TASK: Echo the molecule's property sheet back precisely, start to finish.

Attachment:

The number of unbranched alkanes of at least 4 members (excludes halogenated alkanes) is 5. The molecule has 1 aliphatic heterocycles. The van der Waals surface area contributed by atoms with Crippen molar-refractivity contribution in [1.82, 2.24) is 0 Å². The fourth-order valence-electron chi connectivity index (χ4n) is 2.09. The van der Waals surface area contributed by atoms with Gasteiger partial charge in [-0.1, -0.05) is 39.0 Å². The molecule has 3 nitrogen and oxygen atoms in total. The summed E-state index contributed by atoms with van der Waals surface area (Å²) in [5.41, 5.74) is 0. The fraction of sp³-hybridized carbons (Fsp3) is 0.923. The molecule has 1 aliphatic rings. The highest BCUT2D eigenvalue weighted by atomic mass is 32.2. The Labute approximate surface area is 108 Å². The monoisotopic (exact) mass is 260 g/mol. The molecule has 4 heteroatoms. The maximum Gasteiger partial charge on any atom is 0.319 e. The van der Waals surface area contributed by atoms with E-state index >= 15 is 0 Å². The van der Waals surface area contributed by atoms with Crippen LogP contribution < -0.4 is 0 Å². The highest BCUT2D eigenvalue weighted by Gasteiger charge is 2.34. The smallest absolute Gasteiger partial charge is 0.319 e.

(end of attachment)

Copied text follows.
The number of unbranched alkanes of at least 4 members (excludes halogenated alkanes) is 5. The molecule has 1 aliphatic heterocycles. The van der Waals surface area contributed by atoms with Crippen molar-refractivity contribution in [1.82, 2.24) is 0 Å². The fourth-order valence-electron chi connectivity index (χ4n) is 2.09. The van der Waals surface area contributed by atoms with Gasteiger partial charge in [-0.1, -0.05) is 39.0 Å². The molecule has 3 nitrogen and oxygen atoms in total. The summed E-state index contributed by atoms with van der Waals surface area (Å²) in [5.41, 5.74) is 0. The fraction of sp³-hybridized carbons (Fsp3) is 0.923. The molecule has 1 aliphatic rings. The highest BCUT2D eigenvalue weighted by atomic mass is 32.2. The Labute approximate surface area is 108 Å². The monoisotopic (exact) mass is 260 g/mol. The molecule has 4 heteroatoms. The maximum Gasteiger partial charge on any atom is 0.319 e. The van der Waals surface area contributed by atoms with E-state index >= 15 is 0 Å². The van der Waals surface area contributed by atoms with Crippen LogP contribution < -0.4 is 0 Å². The highest BCUT2D eigenvalue weighted by Gasteiger charge is 2.34. The smallest absolute Gasteiger partial charge is 0.319 e.